Disorders of the Pleura |

Endometriosis as a Cause of Massive Ascites and Pleural Effusion FREE TO VIEW

David Chooljian*, MD; Jacqueline Ng, MD; Traci Murakami, MD; Tomio Miyai, MD; Chuan-Hsin Chang, MD; Jey Chung, MD; Eduardo Solbes, MD; Gerard Jenkins, MD; Wendy Wu, MD; Vibha Mohindra, MD; Eric Hsiao, MD; Allison Friedenberg, MD; John Wehner, MD; Weichia Chen, MD; Carl Kirsch, MD; Michael Nathanson, MD; Frank Kagawa, MD
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Stanford University School of Medicine, Palo Alto, CA

Chest. 2012;142(4_MeetingAbstracts):501A. doi:10.1378/chest.1389454
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SESSION TYPE: Pleural Case Report Posters

PRESENTED ON: Tuesday, October 23, 2012 at 01:30 PM - 02:30 PM

INTRODUCTION: Endometriosis is a rare cause of pleural effusion and ascites. We present a case of endometriosis causing pleural effusion and ascites in a young nulliparous African-American woman.

CASE PRESENTATION: A 22-year-old African-American woman presented with six months of progressive abdominal distention and drainage from the umbilicus with intermittent cramping pain exacerbated by menses. Of note, she had an umbilical piercing removed one year previously due to intermittent pain and swelling which was also exacerbated during menses. She had decreased breath sounds and dullness to percussion throughout the right hemithorax. Induration and tenderness were noted at the umbilicus, with abdominal distention and a fluid wave. Chest radiography revealed diffuse right hemithorax opacification. Thoracentesis revealed a chocolate-colored exudative effusion; paracentesis showed similarly-colored ascites with a low serum albumin to ascites albumin gradient. Peritoneal fluid cytology only revealed numerous hemosiderin-laden macrophages. Serum tumor markers were notable for mild elevation in CA-125 (61 U/mL). While transvaginal ultrasound was normal, pelvic MRI did show a simple ovarian cyst and a hemorrhagic ovarian cyst, both <10cm. A well-circumscribed mass extending from the umbilicus to the peritoneum was also noted with biopsy demonstrating endometrial tissue. The patient was then started on ethinyl estradiol and norgestimate. Following drainage of the pleural effusion, pneumothorax ex vacuo was noted. Successful decortication was performed, with concurrent talc pleurodesis. Pleural biopsies revealed endometrial implants, as confirmed by immunochemical staining.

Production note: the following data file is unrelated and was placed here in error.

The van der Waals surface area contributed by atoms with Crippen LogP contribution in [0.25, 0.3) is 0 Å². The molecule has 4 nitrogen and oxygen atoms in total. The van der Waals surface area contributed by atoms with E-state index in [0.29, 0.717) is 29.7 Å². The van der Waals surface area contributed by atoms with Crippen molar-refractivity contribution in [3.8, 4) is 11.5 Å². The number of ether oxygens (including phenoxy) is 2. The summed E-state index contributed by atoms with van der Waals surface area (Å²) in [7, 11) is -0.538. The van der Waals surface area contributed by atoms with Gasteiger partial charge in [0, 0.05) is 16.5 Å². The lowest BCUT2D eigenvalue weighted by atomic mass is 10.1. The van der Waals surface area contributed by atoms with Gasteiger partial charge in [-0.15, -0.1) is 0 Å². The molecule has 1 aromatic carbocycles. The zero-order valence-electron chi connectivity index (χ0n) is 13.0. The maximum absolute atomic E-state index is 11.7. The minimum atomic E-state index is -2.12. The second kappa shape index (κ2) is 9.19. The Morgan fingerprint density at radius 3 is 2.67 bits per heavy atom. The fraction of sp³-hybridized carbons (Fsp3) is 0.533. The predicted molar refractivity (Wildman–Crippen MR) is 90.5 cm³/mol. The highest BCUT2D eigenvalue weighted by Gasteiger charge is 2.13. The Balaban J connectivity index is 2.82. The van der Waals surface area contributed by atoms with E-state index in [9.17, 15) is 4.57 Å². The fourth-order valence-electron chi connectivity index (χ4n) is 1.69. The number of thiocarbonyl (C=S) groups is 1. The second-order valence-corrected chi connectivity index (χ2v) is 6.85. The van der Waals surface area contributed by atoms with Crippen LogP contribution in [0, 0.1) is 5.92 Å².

DISCUSSION: We found 64 cases in the literature of endometriosis presenting with ascites and/or pleural effusion. Where ethnicity and obstetric history were available, a majority of the patients were of African descent and nulliparous. Most effusions were right-sided. Where measured, CA-125 levels were >20U/mL. The presence of an umbilical endometrioma, and the need for decortication of a trapped lung, have both been described in association with this presentation. Medical treatment such as GnRH analogs generally leads to resolution of ascites, although the recurrence rate is high when treatment is stopped.

CONCLUSIONS: While endometriosis is a rare cause of ascites and pleural effusion, it has been described in the literature and is most common in nulliparous women of African descent. Endometriosis should therefore be considered as a cause of ascites and pleural effusion, particularly in this patient population.

1) Bhojawala J, et al. Endometriosis presenting as bloody pleural effusion and ascites-report of a case and review of the literature. Arch Gynecology Obstet. 2000 Jul; 264(1):39-41.

2) Gungor T, et al. A systematic review: endometriosis presenting with ascites. Arch Gynecology Obstet. 2011 Mar; 283(3):513-8.

DISCLOSURE: The following authors have nothing to disclose: David Chooljian, Jacqueline Ng, Traci Murakami, Tomio Miyai, Chuan-Hsin Chang, Jey Chung, Eduardo Solbes, Gerard Jenkins, Wendy Wu, Vibha Mohindra, Eric Hsiao, Allison Friedenberg, John Wehner, Weichia Chen, Carl Kirsch, Michael Nathanson, Frank Kagawa

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Stanford University School of Medicine, Palo Alto, CA




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